Having recently been writing about how the walls of old buildings appear to be performing better than we thought, it’s ironic to discover that recent research shows that some new homes appear to be falling well short of meeting their carbon emissions reduction targets. In some cases they’re exhibiting actual heat losses that can be more than double those predicted at the design stage.
The findings have been collated by the Good Homes Alliance (GHA) from research by Leeds Metropolitan University’s Centre for the Built Environment. Results from 15 heat loss tests, carried out by the University on a variety of new housing developments since 2005, have recorded losses of between 10% and 120% higher than designed. The average gap between designed and built performance was 60%.
Measurements of heating services also reveal that their performance was significantly lower than what was predicted at the design stage. In one field trial, undertaken for the Joseph Rowntree Foundation, the combined effect of high heat losses and an under performing communal ground source heat pump system resulted in carbon emissions some 140% higher than designed.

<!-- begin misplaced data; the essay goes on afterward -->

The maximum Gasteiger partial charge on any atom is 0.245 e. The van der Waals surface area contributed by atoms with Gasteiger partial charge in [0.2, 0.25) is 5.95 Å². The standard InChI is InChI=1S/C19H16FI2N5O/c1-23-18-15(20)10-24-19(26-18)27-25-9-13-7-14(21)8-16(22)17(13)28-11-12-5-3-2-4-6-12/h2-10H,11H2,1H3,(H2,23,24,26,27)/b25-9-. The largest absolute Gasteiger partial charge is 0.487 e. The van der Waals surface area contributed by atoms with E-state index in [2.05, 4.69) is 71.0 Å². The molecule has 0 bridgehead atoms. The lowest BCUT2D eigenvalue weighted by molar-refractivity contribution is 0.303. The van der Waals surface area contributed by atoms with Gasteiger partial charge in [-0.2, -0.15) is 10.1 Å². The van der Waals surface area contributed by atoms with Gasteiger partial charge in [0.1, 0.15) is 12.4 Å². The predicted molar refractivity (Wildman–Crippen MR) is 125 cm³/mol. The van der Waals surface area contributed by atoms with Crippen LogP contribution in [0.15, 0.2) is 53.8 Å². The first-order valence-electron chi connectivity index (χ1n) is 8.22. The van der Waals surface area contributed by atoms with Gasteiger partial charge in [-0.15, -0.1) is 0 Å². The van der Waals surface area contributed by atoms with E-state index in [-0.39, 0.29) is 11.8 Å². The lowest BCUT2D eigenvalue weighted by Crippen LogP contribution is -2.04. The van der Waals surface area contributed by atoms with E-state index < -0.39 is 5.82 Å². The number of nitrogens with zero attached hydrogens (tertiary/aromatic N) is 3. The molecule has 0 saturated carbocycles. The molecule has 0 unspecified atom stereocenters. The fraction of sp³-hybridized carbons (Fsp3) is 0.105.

The GHA is working with its members to expand the evidence base. Meanwhile, these initial findings will do nothing to boost consumer confidence in new homes and raise further questions about how the housing sector is going to meet the necessary carbon reduction emission targets.
Image credit: Joseph Rowntree Foundation